Juice Jam 2014: Nothing Short of Magical

In the final hurrah before classes pick up pace, music lovers came together for good music, good company and good times.

Some say it'll make you feel like an eager child on Christmas morning. Others claim it's the only good reason to wake up before 9 a.m. on a Sunday. Either way, the 10th annual Juice Jam Music Festival brought music lovers together in a final hurrah before classes pick up pace. 

Photo: Alexandra Hootnick
Angela Luo, Jordan Dowdy, Carol Pelz, Emily Pagano and Courtney James wait for the next act to come on at Juice Jam.

Review & Photos: Dillon Francis, Schoolboy Q rock sold-out festival

Giving off a Coachella-meets-college kind of vibe, two stages plus seven acts made for lots of variety, a huge party and the priceless feeling that the festival was the best spent $15 of your life. For its 10th anniversary, the concert brought just the right amount of juice to make every kind of music head jam. Some students came for the slick hip-hop sounds of Ace Hood, Schoolboy Q and Tinashe. Others came for the indie beats of Broods and MisterWives. Mostly everyone was there to rock out to the house and electro sounds of 3LAU and concert headliner, Dillon Francis.

A barrage of flower crowns, flannels and fringe descended on Skytop Field, as students dressed for the sold-out concert in their most boho and vintage looks. Crop tops competed with bucket hats for the most worn item of the day. While tie-dye and red, white and blue flag prints took a close second. Some of the day's performers erred on the side of old school as well. MisterWives’ singer Mandy Lee kicked off the show singing “Reflections” while clad in black and white retro shorts. Tinashe belted her hit single “2 On” with flannel wrapped around her waist, and of course Schoolboy Q’s classic bucket hat gave a nod to the '80s. University Union even gave out Juice Jam snapbacks to the first 200 concertgoers for the first time ever. A perfect compliment to the hats were the baggy '90s jumpsuits spotted in the crowd -- all in the name of festival fashion.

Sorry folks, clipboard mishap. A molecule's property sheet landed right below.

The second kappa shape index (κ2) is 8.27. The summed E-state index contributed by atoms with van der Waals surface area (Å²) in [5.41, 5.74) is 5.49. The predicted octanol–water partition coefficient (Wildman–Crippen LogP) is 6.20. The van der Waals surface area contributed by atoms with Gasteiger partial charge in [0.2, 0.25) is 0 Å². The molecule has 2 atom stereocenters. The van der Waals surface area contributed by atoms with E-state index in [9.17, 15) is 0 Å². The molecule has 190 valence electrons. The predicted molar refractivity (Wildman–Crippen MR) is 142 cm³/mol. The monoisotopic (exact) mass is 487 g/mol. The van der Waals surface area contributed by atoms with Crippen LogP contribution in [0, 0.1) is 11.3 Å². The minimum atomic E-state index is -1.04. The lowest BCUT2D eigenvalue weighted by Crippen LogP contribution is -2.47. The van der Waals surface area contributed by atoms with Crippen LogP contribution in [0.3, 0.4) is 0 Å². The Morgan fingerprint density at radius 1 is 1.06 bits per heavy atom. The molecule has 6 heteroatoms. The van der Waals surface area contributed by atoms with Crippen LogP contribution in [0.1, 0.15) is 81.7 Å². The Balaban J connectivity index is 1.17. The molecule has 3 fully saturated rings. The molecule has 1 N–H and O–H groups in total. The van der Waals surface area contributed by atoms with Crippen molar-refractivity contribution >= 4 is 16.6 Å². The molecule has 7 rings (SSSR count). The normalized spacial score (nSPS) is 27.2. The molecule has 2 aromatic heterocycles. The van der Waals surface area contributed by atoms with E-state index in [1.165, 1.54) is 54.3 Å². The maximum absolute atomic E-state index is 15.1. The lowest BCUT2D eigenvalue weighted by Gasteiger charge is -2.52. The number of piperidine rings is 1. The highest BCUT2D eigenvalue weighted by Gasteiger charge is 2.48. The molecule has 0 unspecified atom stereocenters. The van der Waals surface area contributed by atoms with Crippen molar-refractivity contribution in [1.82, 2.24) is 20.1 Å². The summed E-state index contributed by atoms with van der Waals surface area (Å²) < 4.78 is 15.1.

No matter what artists, songs or style-spotting opportunities that people came for, when bass and vocals filled the air, it brought everyone together. Friend or stranger, freshman or senior, everyone could agree that they were there for the same three reasons -- good music, good company and good times.

"It's a time that all students can come together and have one place to hang out, enjoy the sun and enjoy good music," said Syracuse University senior Zachary Jacobson.

It’s that same togetherness that made for an overall epic event. From the crowd jumping together and singing every song in unison, to them going wild over Tinashe and Schoolboy Q’s performance, to the packs of people who simultaneously dove to the ground in hopes of catching the rapper’s bucket hat. If that’s not solidarity, then I don’t know what is.

Mandy Lee summed it up best when she said, "It's a universal language and no matter what your demographic is, music is that one thing that brings everyone together no matter what language you speak. It's like magic."

And most can agree that this year’s Juice Jam festival was nothing short of magical.


Review & Photos: Dillon Francis, Schoolboy Q rock sold-out festival



JJ2K15 t-shirt

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